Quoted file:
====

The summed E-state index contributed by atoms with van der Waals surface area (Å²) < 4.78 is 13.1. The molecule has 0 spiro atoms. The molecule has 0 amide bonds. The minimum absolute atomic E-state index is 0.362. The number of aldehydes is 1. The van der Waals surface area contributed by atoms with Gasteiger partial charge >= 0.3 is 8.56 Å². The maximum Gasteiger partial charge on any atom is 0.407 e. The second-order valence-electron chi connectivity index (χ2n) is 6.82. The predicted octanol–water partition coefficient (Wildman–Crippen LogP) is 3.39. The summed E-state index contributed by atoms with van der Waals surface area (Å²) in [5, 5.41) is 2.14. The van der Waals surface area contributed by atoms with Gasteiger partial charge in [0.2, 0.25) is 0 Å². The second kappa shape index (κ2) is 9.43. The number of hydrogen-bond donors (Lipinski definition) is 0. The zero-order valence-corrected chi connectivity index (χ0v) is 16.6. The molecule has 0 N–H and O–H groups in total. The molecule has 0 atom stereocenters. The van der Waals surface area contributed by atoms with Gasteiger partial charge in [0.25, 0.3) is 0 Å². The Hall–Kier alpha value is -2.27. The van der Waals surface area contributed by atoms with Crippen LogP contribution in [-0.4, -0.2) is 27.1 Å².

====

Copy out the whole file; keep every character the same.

The summed E-state index contributed by atoms with van der Waals surface area (Å²) < 4.78 is 13.1. The molecule has 0 spiro atoms. The molecule has 0 amide bonds. The minimum absolute atomic E-state index is 0.362. The number of aldehydes is 1. The van der Waals surface area contributed by atoms with Gasteiger partial charge >= 0.3 is 8.56 Å². The maximum Gasteiger partial charge on any atom is 0.407 e. The second-order valence-electron chi connectivity index (χ2n) is 6.82. The predicted octanol–water partition coefficient (Wildman–Crippen LogP) is 3.39. The summed E-state index contributed by atoms with van der Waals surface area (Å²) in [5, 5.41) is 2.14. The van der Waals surface area contributed by atoms with Gasteiger partial charge in [0.2, 0.25) is 0 Å². The second kappa shape index (κ2) is 9.43. The number of hydrogen-bond donors (Lipinski definition) is 0. The zero-order valence-corrected chi connectivity index (χ0v) is 16.6. The molecule has 0 N–H and O–H groups in total. The molecule has 0 atom stereocenters. The van der Waals surface area contributed by atoms with Gasteiger partial charge in [0.25, 0.3) is 0 Å². The Hall–Kier alpha value is -2.27. The van der Waals surface area contributed by atoms with Crippen LogP contribution in [-0.4, -0.2) is 27.1 Å².